He clears his throat, and then it’s ready, set, fraud!
Judge Soud seems to have no clue that the files he is processing at a breakneck pace are stuffed with fraudulent claims and outright lies.
“We have not encountered any fraud yet,” he recently told a local newspaper. “If we encountered fraud, it would go to [the state attorney], I can tell you that.”
But the very first case I see in his court is riddled with fraud.
Kowalski has seen hundreds of cases like the one he’s presenting this morning.
It started back in 2006, when he went to Pennsylvania to conduct what he thought would be a routine deposition of an official at the lending giant GMAC.
What he discovered was that the official — who had sworn to having personal knowledge of the case — was, in fact, just a “robo-signer” who had signed off on the file without knowing anything about the actual homeowner or his payment history.
(Kowalski’s clients, like most of the homeowners he represents, were actually making their payments on time; in this particular case, a check had been mistakenly refused by GMAC.)
Following the evidence, Kowalski discovered what has turned out to be a systemwide collapse of the process for documenting mortgages in this country.
A #Thanksgiving Message to Justice Neil Gorsuch from LIT:@TheBushCenter @laurawbush @JebBush @KarlRove @NathanLHecht @BrettBusby @SupremeCourt_TX @statebaroftexas @HoustonChron @dallasnews @statesman @thesundaytimes @guardian @Telegraph @BorisJohnson @10DowningStreet #txlege pic.twitter.com/TRH14ytDeJ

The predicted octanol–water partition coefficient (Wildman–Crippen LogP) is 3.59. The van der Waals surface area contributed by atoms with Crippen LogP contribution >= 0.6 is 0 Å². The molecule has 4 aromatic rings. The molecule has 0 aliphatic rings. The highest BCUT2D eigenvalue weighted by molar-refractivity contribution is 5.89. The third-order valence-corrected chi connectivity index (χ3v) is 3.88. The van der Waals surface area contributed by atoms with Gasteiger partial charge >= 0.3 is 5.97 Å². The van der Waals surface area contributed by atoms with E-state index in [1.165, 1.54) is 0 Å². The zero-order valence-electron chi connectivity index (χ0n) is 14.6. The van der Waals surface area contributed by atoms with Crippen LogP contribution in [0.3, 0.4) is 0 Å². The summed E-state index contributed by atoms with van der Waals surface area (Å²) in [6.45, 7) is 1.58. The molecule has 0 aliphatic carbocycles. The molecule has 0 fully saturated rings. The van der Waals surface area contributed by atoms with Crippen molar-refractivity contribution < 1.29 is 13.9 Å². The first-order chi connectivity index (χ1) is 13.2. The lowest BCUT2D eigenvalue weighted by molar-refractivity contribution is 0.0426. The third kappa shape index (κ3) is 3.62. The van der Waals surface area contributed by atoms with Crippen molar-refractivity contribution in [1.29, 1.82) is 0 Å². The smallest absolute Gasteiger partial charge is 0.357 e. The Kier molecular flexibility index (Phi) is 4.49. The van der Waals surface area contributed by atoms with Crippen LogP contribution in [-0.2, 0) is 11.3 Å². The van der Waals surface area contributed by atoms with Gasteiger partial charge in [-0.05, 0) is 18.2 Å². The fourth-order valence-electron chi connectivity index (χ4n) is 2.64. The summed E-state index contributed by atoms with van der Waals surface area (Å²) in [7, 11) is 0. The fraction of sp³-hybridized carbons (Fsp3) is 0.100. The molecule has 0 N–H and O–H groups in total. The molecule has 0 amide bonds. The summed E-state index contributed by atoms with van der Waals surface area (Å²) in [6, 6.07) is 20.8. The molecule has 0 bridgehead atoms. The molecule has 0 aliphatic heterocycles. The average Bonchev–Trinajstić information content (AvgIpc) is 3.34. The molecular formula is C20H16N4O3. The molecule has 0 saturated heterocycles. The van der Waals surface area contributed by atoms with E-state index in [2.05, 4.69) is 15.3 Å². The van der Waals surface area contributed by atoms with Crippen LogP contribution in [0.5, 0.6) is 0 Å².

— LawsInTexas (@lawsintexasusa) November 25, 2021
If you’re foreclosing on somebody’s house, you are required by law to have a collection of paperwork showing the journey of that mortgage note from the moment of issuance to the present.
You should see the originating lender (a firm like Countrywide) selling the loan to the next entity in the chain (perhaps Goldman Sachs) to the next (maybe JP Morgan), with the actual note being transferred each time.
But in fact, almost no bank currently foreclosing on homeowners has a reliable record of who owns the loan; in some cases, they have even intentionally shredded the actual mortgage notes.
That’s where the robo-signers come in.
To create the appearance of paperwork where none exists, the banks drag in these pimply entry-level types — an infamous example is GMAC’s notorious robo-signer Jeffrey Stephan, who appears online looking like an age-advanced photo of Beavis or Butt-Head — and get them to sign thousands of documents a month attesting to the banks’ proper ownership of the mortgages.